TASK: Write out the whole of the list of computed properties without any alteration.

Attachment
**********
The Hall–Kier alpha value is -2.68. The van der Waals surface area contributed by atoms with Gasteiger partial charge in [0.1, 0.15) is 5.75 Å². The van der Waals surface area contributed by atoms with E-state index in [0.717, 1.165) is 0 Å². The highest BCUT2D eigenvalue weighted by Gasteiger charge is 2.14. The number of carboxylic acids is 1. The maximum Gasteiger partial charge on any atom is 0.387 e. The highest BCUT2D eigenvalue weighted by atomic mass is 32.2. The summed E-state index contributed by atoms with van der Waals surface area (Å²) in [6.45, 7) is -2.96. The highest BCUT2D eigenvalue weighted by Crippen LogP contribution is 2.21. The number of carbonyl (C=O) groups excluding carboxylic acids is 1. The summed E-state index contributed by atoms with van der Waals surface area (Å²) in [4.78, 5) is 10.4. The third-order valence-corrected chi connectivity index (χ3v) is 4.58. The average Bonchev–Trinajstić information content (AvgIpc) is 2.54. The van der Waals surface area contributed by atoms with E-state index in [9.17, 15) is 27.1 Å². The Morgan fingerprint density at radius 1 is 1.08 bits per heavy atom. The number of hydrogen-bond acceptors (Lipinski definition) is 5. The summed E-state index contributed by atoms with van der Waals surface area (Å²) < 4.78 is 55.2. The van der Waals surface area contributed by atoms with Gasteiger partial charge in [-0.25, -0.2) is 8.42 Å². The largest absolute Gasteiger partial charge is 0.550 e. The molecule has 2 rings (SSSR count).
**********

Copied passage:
The Hall–Kier alpha value is -2.68. The van der Waals surface area contributed by atoms with Gasteiger partial charge in [0.1, 0.15) is 5.75 Å². The van der Waals surface area contributed by atoms with E-state index in [0.717, 1.165) is 0 Å². The highest BCUT2D eigenvalue weighted by Gasteiger charge is 2.14. The number of carboxylic acids is 1. The maximum Gasteiger partial charge on any atom is 0.387 e. The highest BCUT2D eigenvalue weighted by atomic mass is 32.2. The summed E-state index contributed by atoms with van der Waals surface area (Å²) in [6.45, 7) is -2.96. The highest BCUT2D eigenvalue weighted by Crippen LogP contribution is 2.21. The number of carbonyl (C=O) groups excluding carboxylic acids is 1. The summed E-state index contributed by atoms with van der Waals surface area (Å²) in [4.78, 5) is 10.4. The third-order valence-corrected chi connectivity index (χ3v) is 4.58. The average Bonchev–Trinajstić information content (AvgIpc) is 2.54. The van der Waals surface area contributed by atoms with E-state index in [9.17, 15) is 27.1 Å². The Morgan fingerprint density at radius 1 is 1.08 bits per heavy atom. The number of hydrogen-bond acceptors (Lipinski definition) is 5. The summed E-state index contributed by atoms with van der Waals surface area (Å²) < 4.78 is 55.2. The van der Waals surface area contributed by atoms with Gasteiger partial charge in [-0.25, -0.2) is 8.42 Å². The largest absolute Gasteiger partial charge is 0.550 e. The molecule has 2 rings (SSSR count).